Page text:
Technology as a Tool to Reduce Loneliness in Older Adults

27 May 2021

Older Adults Connected and Happy

Earlier this month, Ending Loneliness Together’s Vice Chair, Professor Johanna Badcock, alongside Advisory Group Chair, Professor John Pollaers OAM, caught up with Ending Loneliness Together member SilVR Adventures on the Aged Care Enrichment Podcast to discuss the hidden cost of loneliness.


Loneliness in Older People

We are all susceptible to feelings of loneliness at any age. Older adults may be particularly prone to loneliness due to life transitions common in later life, including the death of a partner, family or friends, retiring from work, financial pressures, deteriorating physical health, an increased likelihood of living alone, and generally having fewer close personal relationships. Changes to a person’s living environment, including moving to a retirement or residential aged care facility, can also increase feelings of loneliness.

Reflecting on his involvement in Australia’s aged care sector, Professor Pollaers notes the prominence of loneliness in the lives of older Australians. “Loneliness came up as probably the principle starting point for many mental health and physical health issues”.

“We shouldn’t forget that people who are ageing in place at home are not getting visitors, either”, said Professor Pollaers.

For Professor Pollaers, the rationale for addressing loneliness is clear. “If you’ve got that level of disconnection in the community, then we have to fundamentally rethink our approaches to social equity and inclusion in our infrastructure design and the development of social policy in our health response”.


1 in 2 Australians are lonelier since the onset of COVID-19

What lies behind the apparent epidemic of loneliness in Australia? “What we do know”, said Professor Badcock, “Is that since the onset of the pandemic, from data that we’ve collected here in Australia… it’s getting to be significantly more likely that all age groups are reporting feeling lonely”.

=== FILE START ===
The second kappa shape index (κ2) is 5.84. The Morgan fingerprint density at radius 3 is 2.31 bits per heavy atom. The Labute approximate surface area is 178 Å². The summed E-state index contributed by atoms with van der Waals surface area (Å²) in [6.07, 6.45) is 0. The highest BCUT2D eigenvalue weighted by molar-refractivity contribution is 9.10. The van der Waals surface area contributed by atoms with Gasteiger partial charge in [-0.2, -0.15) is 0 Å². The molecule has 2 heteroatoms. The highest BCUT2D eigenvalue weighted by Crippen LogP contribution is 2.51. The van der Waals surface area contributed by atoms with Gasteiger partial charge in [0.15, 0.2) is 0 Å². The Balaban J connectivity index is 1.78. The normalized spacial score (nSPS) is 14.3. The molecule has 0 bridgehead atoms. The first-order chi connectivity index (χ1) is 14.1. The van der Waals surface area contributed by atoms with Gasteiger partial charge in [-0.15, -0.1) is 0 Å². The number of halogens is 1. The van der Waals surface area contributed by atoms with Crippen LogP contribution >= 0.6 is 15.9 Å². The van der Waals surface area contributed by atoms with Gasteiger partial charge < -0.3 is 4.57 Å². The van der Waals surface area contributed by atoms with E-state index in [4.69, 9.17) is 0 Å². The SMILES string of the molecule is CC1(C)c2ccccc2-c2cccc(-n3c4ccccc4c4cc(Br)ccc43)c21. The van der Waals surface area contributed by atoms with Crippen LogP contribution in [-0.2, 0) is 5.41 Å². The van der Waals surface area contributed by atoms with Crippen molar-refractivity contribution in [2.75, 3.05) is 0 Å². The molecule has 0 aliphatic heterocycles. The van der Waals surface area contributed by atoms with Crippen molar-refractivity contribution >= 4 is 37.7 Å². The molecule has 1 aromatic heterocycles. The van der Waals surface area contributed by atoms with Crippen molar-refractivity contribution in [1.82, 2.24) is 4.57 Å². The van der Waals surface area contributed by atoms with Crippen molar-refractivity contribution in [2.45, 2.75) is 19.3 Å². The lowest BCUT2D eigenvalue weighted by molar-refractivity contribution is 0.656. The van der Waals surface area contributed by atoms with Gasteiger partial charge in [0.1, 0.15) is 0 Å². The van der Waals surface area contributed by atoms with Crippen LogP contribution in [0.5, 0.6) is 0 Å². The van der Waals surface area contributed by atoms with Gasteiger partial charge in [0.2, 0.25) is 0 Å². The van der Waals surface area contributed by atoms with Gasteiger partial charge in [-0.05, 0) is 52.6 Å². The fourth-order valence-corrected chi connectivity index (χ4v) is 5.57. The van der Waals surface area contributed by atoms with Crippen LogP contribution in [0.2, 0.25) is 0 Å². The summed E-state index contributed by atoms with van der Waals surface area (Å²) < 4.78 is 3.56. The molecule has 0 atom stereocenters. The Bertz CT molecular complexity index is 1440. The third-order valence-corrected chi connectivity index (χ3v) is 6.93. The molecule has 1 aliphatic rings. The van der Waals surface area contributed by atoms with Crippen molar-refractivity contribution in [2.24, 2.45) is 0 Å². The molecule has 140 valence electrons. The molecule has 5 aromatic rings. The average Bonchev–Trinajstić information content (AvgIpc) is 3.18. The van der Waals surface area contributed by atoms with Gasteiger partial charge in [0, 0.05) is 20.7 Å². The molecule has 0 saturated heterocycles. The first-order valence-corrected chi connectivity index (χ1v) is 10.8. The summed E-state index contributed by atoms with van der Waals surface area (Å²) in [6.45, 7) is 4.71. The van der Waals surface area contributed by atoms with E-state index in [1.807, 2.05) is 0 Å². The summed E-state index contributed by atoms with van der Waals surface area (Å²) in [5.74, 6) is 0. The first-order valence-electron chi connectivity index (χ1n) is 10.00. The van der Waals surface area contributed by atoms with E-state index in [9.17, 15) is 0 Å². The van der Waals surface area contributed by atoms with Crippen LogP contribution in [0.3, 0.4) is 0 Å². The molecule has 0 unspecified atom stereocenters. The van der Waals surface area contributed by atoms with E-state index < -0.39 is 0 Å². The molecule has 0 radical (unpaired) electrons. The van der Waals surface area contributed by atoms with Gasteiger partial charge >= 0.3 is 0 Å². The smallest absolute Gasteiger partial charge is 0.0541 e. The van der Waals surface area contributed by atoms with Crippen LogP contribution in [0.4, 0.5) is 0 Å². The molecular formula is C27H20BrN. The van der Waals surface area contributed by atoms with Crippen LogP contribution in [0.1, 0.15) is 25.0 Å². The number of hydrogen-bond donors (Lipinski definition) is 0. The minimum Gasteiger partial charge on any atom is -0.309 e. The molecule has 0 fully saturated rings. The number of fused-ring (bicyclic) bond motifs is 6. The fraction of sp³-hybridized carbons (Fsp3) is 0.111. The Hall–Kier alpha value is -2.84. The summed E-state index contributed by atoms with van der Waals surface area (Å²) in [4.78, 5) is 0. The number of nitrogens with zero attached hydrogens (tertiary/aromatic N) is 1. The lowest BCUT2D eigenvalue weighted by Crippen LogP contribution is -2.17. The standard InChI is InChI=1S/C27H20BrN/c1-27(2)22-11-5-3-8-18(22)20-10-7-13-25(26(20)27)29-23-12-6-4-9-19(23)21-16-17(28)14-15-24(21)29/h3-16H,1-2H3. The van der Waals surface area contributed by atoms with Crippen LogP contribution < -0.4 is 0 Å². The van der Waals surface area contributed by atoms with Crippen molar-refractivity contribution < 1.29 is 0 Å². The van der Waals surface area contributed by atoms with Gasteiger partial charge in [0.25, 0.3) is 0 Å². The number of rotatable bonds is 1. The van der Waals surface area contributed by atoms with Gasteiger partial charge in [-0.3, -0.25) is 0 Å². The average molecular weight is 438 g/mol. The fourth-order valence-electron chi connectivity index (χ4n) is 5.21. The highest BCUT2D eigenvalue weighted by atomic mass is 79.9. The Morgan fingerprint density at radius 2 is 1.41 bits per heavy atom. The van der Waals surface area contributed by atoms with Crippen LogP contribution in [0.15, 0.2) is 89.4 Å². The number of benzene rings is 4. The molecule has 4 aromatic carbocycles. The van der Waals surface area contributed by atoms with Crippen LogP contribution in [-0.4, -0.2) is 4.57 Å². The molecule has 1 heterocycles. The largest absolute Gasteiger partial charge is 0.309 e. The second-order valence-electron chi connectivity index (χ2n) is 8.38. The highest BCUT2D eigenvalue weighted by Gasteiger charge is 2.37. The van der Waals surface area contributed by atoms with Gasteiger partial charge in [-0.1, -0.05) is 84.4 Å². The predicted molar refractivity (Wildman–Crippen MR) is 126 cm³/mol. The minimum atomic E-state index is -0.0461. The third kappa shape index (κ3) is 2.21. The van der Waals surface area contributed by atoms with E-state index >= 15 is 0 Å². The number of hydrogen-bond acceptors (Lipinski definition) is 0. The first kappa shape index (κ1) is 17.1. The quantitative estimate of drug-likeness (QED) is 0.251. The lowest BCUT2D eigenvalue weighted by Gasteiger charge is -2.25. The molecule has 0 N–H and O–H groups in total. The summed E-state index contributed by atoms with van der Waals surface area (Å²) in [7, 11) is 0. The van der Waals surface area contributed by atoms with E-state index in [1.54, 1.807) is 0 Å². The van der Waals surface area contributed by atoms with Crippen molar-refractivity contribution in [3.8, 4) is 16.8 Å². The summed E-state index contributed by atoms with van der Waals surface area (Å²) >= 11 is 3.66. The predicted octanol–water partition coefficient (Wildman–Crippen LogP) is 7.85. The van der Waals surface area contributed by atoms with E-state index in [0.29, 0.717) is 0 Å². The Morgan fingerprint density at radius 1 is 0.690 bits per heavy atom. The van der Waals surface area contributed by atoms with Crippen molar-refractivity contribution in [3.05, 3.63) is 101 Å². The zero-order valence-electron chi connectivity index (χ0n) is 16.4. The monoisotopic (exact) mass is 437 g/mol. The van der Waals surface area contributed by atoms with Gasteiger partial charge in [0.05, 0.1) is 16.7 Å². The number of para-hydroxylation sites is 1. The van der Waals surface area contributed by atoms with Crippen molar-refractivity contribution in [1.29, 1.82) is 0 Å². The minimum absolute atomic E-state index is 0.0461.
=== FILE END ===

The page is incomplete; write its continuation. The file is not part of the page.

While 1 in 4 Australians report problematic levels of loneliness, since the COVID-19 pandemic, this number has increased to 1 in 2 Australians. The COVID-19 pandemic has brought loneliness to the fore, and reminds us of just how important our social relationships are for our overall health and well-being.

Importantly, the pandemic has given many of us a license to talk more openly about our feelings of loneliness, said Professor Badcock. “It has given people a greater sense that they can talk about this issue. We do know that there is often a stigma attached to loneliness, and that plays out by way of making people reluctant to speak up about it, for fear of how other people are going to respond”.

“People are a little bit more willing to say, ‘you know what, this has really sucked, and I’m really feeling lonely’”, said Professor Badcock.

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Each of us has a part to play in addressing loneliness

Feelings of loneliness are related more to the perceived quality, rather than the quantity, of a person’s social relationships. “Fixing the number of social connections that you have doesn’t always make you feel less lonely”, said Professor Badcock.

“What we do know is that when people are lonely, it can set off a kind of downward negative spiral. It changes your thoughts, your feelings, and your behaviour, so that you feel a bit more negative about yourself and the world around you.”

“Helping to address loneliness can therefore involve helping people to be a bit more aware and mindful of that kind of negative thought, belief, or action cycle, and how to intervene and change how you interpret the situation”, said Professor Badcock.

“Part of the anecdote is helping people to be able to take steps for themselves, but also to help others to take the time to check in and really be there for people”, said Professor Pollaers.

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The potential of virtual reality to address loneliness in older adults

Amid increasing awareness of loneliness in older adulthood, virtual reality is gaining traction as an effective tool to improve the physical, psychological and emotional health of older adults.

“I think there’s a lot of positive scope for using virtual reality technologies to help people connect. I think you need to have a blend of that kind of a connection with face-to-face in-person connection to get the most benefit”, said Professor Badcock.

While the evidence indicates that virtual reality is effective for improving a person’s general well-being, further research is required to establish the link between virtual reality and loneliness. That doesn’t stop us having hope in its potential for positive change in the lives of everyday Australian’s. “You’ve just got to look at the smiles on people’s faces when they use it to know that it’s adding something”, said Professor Pollaers.

SilVR Adventures are one organisation working to develop the evidence-base for virtual reality to improve the social lives of older adults. “Seniors, especially those living in aged care homes, really need extra support in maintaining positive mental and physical health right now”, said SilVR Adventures Founder, Colin Pudsey.

Realising a shared vision for social connection, SilVR Adventures recently became a member of Ending Loneliness Together. “Our mission is perfectly aligned with ELT, so we’re delighted to be a member”, said Colin.

To listen to the podcast in full, navigate to Episode 17 of the Aged Care Enrichment Podcast.